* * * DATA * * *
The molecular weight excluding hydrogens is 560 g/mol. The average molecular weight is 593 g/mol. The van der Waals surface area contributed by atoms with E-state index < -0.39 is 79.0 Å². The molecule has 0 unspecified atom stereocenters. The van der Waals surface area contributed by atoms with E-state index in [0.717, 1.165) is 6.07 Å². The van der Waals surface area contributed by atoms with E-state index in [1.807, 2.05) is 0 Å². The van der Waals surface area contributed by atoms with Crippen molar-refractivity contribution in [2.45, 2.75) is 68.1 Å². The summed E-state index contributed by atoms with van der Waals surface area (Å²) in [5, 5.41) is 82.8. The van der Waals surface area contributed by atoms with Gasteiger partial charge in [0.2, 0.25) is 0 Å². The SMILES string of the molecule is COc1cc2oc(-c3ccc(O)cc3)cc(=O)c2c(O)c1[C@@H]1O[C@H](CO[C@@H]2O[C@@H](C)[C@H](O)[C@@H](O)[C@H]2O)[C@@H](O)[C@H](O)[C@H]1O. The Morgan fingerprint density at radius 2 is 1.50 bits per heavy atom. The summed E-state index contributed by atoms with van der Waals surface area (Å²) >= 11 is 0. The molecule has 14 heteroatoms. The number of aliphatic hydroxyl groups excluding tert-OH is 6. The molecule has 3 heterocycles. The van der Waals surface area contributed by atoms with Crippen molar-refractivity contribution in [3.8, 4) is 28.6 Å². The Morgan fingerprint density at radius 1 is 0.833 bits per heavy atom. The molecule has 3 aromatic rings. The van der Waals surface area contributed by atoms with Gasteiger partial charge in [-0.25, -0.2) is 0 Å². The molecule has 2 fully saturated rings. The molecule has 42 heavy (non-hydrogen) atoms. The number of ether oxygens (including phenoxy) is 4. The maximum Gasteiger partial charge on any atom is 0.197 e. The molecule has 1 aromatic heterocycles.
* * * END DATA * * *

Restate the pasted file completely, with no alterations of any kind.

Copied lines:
The molecular weight excluding hydrogens is 560 g/mol. The average molecular weight is 593 g/mol. The van der Waals surface area contributed by atoms with E-state index < -0.39 is 79.0 Å². The molecule has 0 unspecified atom stereocenters. The van der Waals surface area contributed by atoms with E-state index in [0.717, 1.165) is 6.07 Å². The van der Waals surface area contributed by atoms with E-state index in [1.807, 2.05) is 0 Å². The van der Waals surface area contributed by atoms with Crippen molar-refractivity contribution in [2.45, 2.75) is 68.1 Å². The summed E-state index contributed by atoms with van der Waals surface area (Å²) in [5, 5.41) is 82.8. The van der Waals surface area contributed by atoms with Gasteiger partial charge in [0.2, 0.25) is 0 Å². The SMILES string of the molecule is COc1cc2oc(-c3ccc(O)cc3)cc(=O)c2c(O)c1[C@@H]1O[C@H](CO[C@@H]2O[C@@H](C)[C@H](O)[C@@H](O)[C@H]2O)[C@@H](O)[C@H](O)[C@H]1O. The Morgan fingerprint density at radius 2 is 1.50 bits per heavy atom. The summed E-state index contributed by atoms with van der Waals surface area (Å²) >= 11 is 0. The molecule has 14 heteroatoms. The number of aliphatic hydroxyl groups excluding tert-OH is 6. The molecule has 3 heterocycles. The van der Waals surface area contributed by atoms with Crippen molar-refractivity contribution in [3.8, 4) is 28.6 Å². The Morgan fingerprint density at radius 1 is 0.833 bits per heavy atom. The molecule has 3 aromatic rings. The van der Waals surface area contributed by atoms with Gasteiger partial charge in [-0.25, -0.2) is 0 Å². The molecule has 2 fully saturated rings. The molecule has 42 heavy (non-hydrogen) atoms. The number of ether oxygens (including phenoxy) is 4. The maximum Gasteiger partial charge on any atom is 0.197 e. The molecule has 1 aromatic heterocycles.